Writers are often advised to “write what you know” when starting out. It’s great advice but often misunderstood, leaving writers paralysed in their comfort zones. “Write what you know” really means you should draw upon the emotions you’ve experienced, such as love, hate, jealousy and grief. You’re not tied to the subjects and settings you’ve been through.
Yes, that means you can write what you don’t know. Indie author, Gary Corbin, did just that when he wrote his debut novel, Lying in Judgment. His story will inspire you to venture beyond your own experiences.
Gary had always known he would write stories. From a young age, he’d be swept up as his family told stories around the dinner table, campfires or over a game of cards. His mother encouraged him to develop his own storytelling talents as he grew older.
The publishing industry, however, wasn’t so encouraging. After a decade spent trying to get a traditional publishing deal, Gary began to notice the success some of his fellow writers were enjoying by going indie. He decided to explore whether it could be a viable for him, taking workshops and speaking to other writers about their experiences. However, he kept stalling.
Then, one morning, Gary woke with a realisation. If his life ended that day, he’d die with only one regret: that he’d never published a book. That day, he committed to doing it. Two months later, readers were buying his first book on Amazon.
Lying in Judgment has an intriguing premise. A man serves on the jury of a murder trial, judging another person for the crime that he himself committed. It’s told not from the point of view of a judge, lawyer, suspect or victim, but a member of the jury.
Inspiration can arrive in a moment but research takes time
Gary was first inspired to write Lying in Judgment when he got talking to a friend at a cocktail party in Washing DC. As the drinks flowed, his friend spoke of his recent jury service, in particular how the judge had ordered the jury to disregard evidence they had already heard under oath. Gary felt that would be hard to do and began to expand on the idea.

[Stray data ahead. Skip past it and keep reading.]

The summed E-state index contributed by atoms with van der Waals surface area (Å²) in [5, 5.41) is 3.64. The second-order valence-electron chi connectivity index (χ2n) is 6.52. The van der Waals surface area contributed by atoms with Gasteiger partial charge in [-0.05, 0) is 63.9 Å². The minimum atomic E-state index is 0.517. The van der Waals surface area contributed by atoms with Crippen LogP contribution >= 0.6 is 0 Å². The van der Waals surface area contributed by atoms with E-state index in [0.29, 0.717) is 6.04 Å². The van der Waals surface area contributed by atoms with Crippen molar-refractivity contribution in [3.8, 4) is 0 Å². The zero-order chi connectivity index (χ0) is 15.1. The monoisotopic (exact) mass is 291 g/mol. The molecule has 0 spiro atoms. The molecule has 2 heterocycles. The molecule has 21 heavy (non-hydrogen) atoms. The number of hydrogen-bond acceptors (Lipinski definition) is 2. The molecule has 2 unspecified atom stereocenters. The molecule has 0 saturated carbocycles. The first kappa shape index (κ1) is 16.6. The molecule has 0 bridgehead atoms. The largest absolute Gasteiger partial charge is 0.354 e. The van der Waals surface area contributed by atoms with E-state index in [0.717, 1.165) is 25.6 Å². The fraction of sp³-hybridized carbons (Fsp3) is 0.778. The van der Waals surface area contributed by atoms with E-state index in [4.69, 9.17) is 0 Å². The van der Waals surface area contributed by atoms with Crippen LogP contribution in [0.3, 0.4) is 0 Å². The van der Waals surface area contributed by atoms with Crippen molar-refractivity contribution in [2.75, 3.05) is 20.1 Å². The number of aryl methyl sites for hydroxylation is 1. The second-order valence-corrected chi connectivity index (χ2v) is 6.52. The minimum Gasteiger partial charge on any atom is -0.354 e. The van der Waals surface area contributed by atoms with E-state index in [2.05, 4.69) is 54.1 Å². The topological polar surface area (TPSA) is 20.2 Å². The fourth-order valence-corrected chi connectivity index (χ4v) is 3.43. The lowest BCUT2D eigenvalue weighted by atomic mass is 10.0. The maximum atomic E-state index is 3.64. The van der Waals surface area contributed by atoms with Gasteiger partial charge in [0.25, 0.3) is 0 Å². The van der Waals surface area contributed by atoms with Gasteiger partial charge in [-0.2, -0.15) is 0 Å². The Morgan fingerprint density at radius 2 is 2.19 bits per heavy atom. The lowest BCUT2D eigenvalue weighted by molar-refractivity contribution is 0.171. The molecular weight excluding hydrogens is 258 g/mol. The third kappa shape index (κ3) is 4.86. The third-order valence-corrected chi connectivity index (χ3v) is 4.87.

What if there were facts only one juror knew? Could he disregard it? What if he was there when the crime took place? What if he actually committed the crime? Gary knew he was on to something and picked murder as the crime because he considered it the most heinous and felt it would be the most troubling for the protagonist.
There was just one problem. Gary was not a lawyer and he was about to write a legal thriller. He needed to be able to write what he didn’t know. Rather than see this as a barrier, he simply saw it as a challenge. He overcame it by reading legal thrillers to understand the genre, enlisted the support of experts including a former courtroom prosecutor, attended workshops and researched books on forensics, police procedurals and so on.
Research boosted his confidence and, after investing time developing his plot, his scenes, character development and dialogue came more easily. Eventually, his story was complete.
You can write what you don’t know too
Lying in Judgment has been receiving some great reviews from readers. One even said “the courtroom scenes were some of the most authentic and well written that I have come across.”
Gary is testament that you can write what you don’t know, even as your first novel. Follow the nose of your curiosity, be patient and do you research then you’ll soon be on your way to writing a story that will convince readers. Just be careful not to let your prose sound like a thesis. The aim is authenticity.
Have you written a book about something you didn’t have a clue about before you started? Share your experiences in the comments below and inspire other writers to do the same.